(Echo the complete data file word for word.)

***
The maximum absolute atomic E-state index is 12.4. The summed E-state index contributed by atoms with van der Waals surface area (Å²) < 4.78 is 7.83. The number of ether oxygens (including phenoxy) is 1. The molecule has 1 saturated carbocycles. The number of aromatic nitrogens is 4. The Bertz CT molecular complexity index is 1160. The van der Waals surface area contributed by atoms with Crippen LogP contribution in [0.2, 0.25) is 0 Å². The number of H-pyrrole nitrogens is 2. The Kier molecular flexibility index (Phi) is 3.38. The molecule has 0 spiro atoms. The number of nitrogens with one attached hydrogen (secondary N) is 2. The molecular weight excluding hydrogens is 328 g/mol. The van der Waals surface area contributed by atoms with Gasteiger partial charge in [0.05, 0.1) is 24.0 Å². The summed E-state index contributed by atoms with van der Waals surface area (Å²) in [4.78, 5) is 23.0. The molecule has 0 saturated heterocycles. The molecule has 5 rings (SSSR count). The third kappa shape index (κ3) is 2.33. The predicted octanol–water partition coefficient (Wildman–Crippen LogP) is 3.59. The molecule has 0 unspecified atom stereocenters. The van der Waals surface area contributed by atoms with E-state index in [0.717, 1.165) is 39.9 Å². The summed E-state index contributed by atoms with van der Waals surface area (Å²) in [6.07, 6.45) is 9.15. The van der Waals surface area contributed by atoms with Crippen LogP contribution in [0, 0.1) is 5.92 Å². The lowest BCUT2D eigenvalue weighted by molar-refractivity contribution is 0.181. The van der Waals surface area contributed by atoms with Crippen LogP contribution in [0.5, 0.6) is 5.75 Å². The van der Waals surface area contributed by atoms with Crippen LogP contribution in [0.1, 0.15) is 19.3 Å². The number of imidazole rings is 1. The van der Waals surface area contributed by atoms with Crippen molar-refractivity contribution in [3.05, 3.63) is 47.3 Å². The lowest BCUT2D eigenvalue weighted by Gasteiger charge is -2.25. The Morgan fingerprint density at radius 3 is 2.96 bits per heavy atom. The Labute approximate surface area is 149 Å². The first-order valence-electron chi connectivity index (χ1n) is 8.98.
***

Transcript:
The maximum absolute atomic E-state index is 12.4. The summed E-state index contributed by atoms with van der Waals surface area (Å²) < 4.78 is 7.83. The number of ether oxygens (including phenoxy) is 1. The molecule has 1 saturated carbocycles. The number of aromatic nitrogens is 4. The Bertz CT molecular complexity index is 1160. The van der Waals surface area contributed by atoms with Crippen LogP contribution in [0.2, 0.25) is 0 Å². The number of H-pyrrole nitrogens is 2. The Kier molecular flexibility index (Phi) is 3.38. The molecule has 0 spiro atoms. The number of nitrogens with one attached hydrogen (secondary N) is 2. The molecular weight excluding hydrogens is 328 g/mol. The van der Waals surface area contributed by atoms with Gasteiger partial charge in [0.05, 0.1) is 24.0 Å². The summed E-state index contributed by atoms with van der Waals surface area (Å²) in [4.78, 5) is 23.0. The molecule has 0 saturated heterocycles. The molecule has 5 rings (SSSR count). The third kappa shape index (κ3) is 2.33. The predicted octanol–water partition coefficient (Wildman–Crippen LogP) is 3.59. The molecule has 0 unspecified atom stereocenters. The van der Waals surface area contributed by atoms with E-state index in [0.717, 1.165) is 39.9 Å². The summed E-state index contributed by atoms with van der Waals surface area (Å²) in [6.07, 6.45) is 9.15. The van der Waals surface area contributed by atoms with Crippen LogP contribution in [0, 0.1) is 5.92 Å². The lowest BCUT2D eigenvalue weighted by molar-refractivity contribution is 0.181. The van der Waals surface area contributed by atoms with Crippen LogP contribution in [0.5, 0.6) is 5.75 Å². The van der Waals surface area contributed by atoms with Crippen LogP contribution in [0.1, 0.15) is 19.3 Å². The number of imidazole rings is 1. The van der Waals surface area contributed by atoms with Crippen molar-refractivity contribution in [3.05, 3.63) is 47.3 Å². The lowest BCUT2D eigenvalue weighted by Gasteiger charge is -2.25. The Morgan fingerprint density at radius 3 is 2.96 bits per heavy atom. The Labute approximate surface area is 149 Å². The first-order valence-electron chi connectivity index (χ1n) is 8.98.